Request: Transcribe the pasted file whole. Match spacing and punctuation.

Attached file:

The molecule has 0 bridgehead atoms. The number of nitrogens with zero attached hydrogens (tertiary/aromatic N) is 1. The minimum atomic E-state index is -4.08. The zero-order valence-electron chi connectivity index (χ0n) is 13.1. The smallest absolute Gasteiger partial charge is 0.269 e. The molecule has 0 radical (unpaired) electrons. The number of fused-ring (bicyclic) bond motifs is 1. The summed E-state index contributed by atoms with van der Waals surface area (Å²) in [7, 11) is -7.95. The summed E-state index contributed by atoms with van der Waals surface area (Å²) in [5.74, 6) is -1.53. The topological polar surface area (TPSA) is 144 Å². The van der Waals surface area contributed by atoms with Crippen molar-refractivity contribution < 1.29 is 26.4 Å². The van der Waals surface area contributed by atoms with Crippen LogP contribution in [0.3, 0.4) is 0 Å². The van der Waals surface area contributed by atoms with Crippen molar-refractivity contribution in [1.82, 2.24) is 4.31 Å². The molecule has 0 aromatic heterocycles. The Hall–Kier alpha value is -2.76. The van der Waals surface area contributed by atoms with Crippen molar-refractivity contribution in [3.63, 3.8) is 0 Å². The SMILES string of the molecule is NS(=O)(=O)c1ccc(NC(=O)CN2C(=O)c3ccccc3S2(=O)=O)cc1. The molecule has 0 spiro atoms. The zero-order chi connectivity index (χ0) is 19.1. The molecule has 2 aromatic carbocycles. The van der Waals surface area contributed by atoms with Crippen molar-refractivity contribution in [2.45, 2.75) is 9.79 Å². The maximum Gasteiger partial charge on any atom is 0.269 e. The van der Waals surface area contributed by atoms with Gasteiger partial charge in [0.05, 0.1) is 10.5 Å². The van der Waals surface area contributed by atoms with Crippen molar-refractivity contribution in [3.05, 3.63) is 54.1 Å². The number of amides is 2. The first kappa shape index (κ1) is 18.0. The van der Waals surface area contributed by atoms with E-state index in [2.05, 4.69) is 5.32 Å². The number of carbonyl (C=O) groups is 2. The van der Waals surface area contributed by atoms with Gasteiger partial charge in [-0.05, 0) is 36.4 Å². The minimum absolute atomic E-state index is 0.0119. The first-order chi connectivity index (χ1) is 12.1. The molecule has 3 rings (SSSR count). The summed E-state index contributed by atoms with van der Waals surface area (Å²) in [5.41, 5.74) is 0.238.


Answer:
The molecule has 0 bridgehead atoms. The number of nitrogens with zero attached hydrogens (tertiary/aromatic N) is 1. The minimum atomic E-state index is -4.08. The zero-order valence-electron chi connectivity index (χ0n) is 13.1. The smallest absolute Gasteiger partial charge is 0.269 e. The molecule has 0 radical (unpaired) electrons. The number of fused-ring (bicyclic) bond motifs is 1. The summed E-state index contributed by atoms with van der Waals surface area (Å²) in [7, 11) is -7.95. The summed E-state index contributed by atoms with van der Waals surface area (Å²) in [5.74, 6) is -1.53. The topological polar surface area (TPSA) is 144 Å². The van der Waals surface area contributed by atoms with Crippen molar-refractivity contribution < 1.29 is 26.4 Å². The van der Waals surface area contributed by atoms with Crippen LogP contribution in [0.3, 0.4) is 0 Å². The van der Waals surface area contributed by atoms with Crippen molar-refractivity contribution in [1.82, 2.24) is 4.31 Å². The molecule has 0 aromatic heterocycles. The Hall–Kier alpha value is -2.76. The van der Waals surface area contributed by atoms with Crippen molar-refractivity contribution in [3.63, 3.8) is 0 Å². The SMILES string of the molecule is NS(=O)(=O)c1ccc(NC(=O)CN2C(=O)c3ccccc3S2(=O)=O)cc1. The molecule has 0 spiro atoms. The zero-order chi connectivity index (χ0) is 19.1. The molecule has 2 aromatic carbocycles. The van der Waals surface area contributed by atoms with Crippen molar-refractivity contribution in [2.45, 2.75) is 9.79 Å². The maximum Gasteiger partial charge on any atom is 0.269 e. The van der Waals surface area contributed by atoms with Gasteiger partial charge in [0.05, 0.1) is 10.5 Å². The van der Waals surface area contributed by atoms with Crippen molar-refractivity contribution in [3.05, 3.63) is 54.1 Å². The number of amides is 2. The first kappa shape index (κ1) is 18.0. The van der Waals surface area contributed by atoms with E-state index in [2.05, 4.69) is 5.32 Å². The number of carbonyl (C=O) groups is 2. The van der Waals surface area contributed by atoms with Gasteiger partial charge in [-0.05, 0) is 36.4 Å². The minimum absolute atomic E-state index is 0.0119. The first-order chi connectivity index (χ1) is 12.1. The molecule has 3 rings (SSSR count). The summed E-state index contributed by atoms with van der Waals surface area (Å²) in [5.41, 5.74) is 0.238.